After working on such an ambitious first Jurassic Park game for the SNES, Ocean software decided to make something decidedly more simple for the second: Contra in Jurassic Park. You read that correctly. Instead of a combined isometric and 3D shooter/exploration game, the little-known Jurassic Park 2: The Chaos Continues is a supremely difficult 2D run-and-gun/platformer, ala Contra. While the game doesn't feature the graphical insanity of Contra III, it looks very solid, with some nice detail, atmospheric fog, some cool lighting effects, and a fully animated opening cutscene. The real star of this game, though, is the sound. The aforementioned cutscene features minutes of actor-recorded speech, virtually unheard of in a SNES (or Sega Genesis) game. The Dolby Surround-enhanced raptor-squeals and weapons-blasts are great, but once again the game standout is its soundtrack. Jonathan Dunn, the excellent composer of the first game, stepped down this time, with Dean Evans taking soundtrack duties. However, instead of a drop-off, Evans comes up with something that is possibly better than Dunn's work for the original. Befitting the The Chaos Continues' militaristic nature, Evan's compositions are bombastic, symphonic, percussion-led tracks that again sound CD quality. The atmosphere is so thick, you can cut it with a raptor claw, especially in the darker, more mysterious tracks, with "Dark Jungle" a particular standout among any music composed for any video game, ever. The gameplay doesn't quite match the outstanding music, but the Jurassic Park 2 is still quite fun. Either one or two players can take part in their choice of six missions, in any order they choose. After each mission is completed, the player must tackle an emergency follow-up (which is timed, and follows a story-order, meaning the order doesn't change, regardless of what level the player chooses), plus an additional final stage for each difficulty level, meaning fifteen total levels for the hardest difficulty. Levels generally consist of shooting everything in the way, man (a rival genetics company is causing havoc...erm, chaos on the island) and dinosaur. The dinosaurs, except for raptors, must be taken down with a non-lethal weapon, while human foes must be taken down with lethal ones (dino-tranqs don't effect them). Raptors can thankfully be subdued by any means necessary (and here they're meaner than ever). Ammo is sparse, and there is a dino count at the top of the screen that announces the amount of the great reptiles (minus raptors) currently living on the island. Use a lethal weapon on one, and the count goes down. Take it down too low, and it's game over. Thankfully, the count rises as you play (because dinosaurs are like bunnies), so there is some forgiveness in that aspect of the game, but otherwise, The Chaos Continues gives no quarter. A handful of bullets or dino-bites mean death, and death means starting a level at the beginning. Once the game's small handful of continues is exhausted, it's game over. There is no way to save progress. There are no passwords. Like the first SNES game, once you get a game over, you lose all your progress, and get to start from zero. Death doesn't come so easy (outside of getting T-Rex'd) in the first game, though. Here, death is constant, until the player has mastered the game. Thankfully....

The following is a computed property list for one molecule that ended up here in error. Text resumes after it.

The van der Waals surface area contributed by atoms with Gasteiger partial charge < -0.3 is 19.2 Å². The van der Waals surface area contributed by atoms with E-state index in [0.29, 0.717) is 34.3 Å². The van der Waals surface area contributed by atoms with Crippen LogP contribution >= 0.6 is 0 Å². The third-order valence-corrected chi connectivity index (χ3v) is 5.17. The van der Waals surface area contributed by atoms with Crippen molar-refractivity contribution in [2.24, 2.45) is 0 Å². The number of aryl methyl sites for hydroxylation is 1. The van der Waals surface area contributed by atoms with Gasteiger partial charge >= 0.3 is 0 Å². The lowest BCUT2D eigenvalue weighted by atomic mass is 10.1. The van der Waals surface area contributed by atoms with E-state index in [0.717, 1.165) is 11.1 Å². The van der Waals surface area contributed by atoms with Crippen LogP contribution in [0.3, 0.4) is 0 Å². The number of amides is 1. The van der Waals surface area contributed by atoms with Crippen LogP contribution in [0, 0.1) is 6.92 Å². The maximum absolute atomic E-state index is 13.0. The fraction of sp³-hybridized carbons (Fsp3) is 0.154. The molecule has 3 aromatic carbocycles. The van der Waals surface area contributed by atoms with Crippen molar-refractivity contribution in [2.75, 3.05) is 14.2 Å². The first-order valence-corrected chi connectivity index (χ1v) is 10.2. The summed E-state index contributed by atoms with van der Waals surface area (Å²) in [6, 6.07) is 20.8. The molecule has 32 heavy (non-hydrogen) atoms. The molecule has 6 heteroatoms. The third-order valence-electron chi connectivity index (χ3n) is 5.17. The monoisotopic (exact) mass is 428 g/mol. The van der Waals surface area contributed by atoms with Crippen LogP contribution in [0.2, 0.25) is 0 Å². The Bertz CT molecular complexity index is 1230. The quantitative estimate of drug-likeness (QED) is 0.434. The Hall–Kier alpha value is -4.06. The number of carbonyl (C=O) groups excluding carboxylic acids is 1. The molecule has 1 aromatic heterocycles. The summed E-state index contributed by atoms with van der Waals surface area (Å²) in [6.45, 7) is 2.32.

I would generally never suggest this, but Jurassic Park 2: The Chaos Continues demands it:
At the level select screen, enter: L, L, L, R, R, R, L, L, R, R, L, R, L, L, R, R, L, L, L, R, R, R.
Boom. Infinite continues. Just like Contra. Or sort of. You'll still have to start the level from scratch every time you die...but you won't lose your game progress. This cheat is vital to enjoying Jurassic Park 2. It allows you to fully explore what The Chaos Continues has to offer, but it doesn't make the actual gameplay easier. You'll still have to become a hardened pro to get through any of these stages. I will unabashedly say that I beat the game this way on the easiest difficulty, after many hours, but afterward, when trying the hardest difficulty with no cheating, I tore through the levels like a master. This is one of the few games where cheating actually makes you better at the game later on when you don't cheat. And the gameplay is so fun, cerebral in the way strategy is involved in weapon selection and ammo consumption (though a selectable standard weaker lethal weapon and a weaker non-lethal weapon, respectively, never run out of ammo, and should be leaned upon when possible), nice and crazy when guns are blazing against raptors and mercenary commandos. And finally, Contra for the SNES has myriad bosses scattered across each level-Jurassic Park 2 has a T-Rex, choppers, and a Schwarzenegger-wannabe with a flame-thrower. While there isn't near the enemy variation of Contra, the game's bad guys are quite serviceable. The "regular" flamethrower stormtrooper is particularly nighmarish, as he can kill Dr. Grant in just a couple of seconds. These guys are almost always in the most inconvenient spot for Grant to deal with, too, requiring lots of strategy and experience to take down efficiently. My rambling is showing my sweet spot for this game. Like the first Jurassic Park for SNES, The Chaos Continues would be a heralded classic if it featured any type of save system (and also if one otherwise awesome level did not contain an unfairly unclear objective). As it is, though, this unfairly obscure Jurassic Park sequel is still nearly great...and even a bit better than the first game.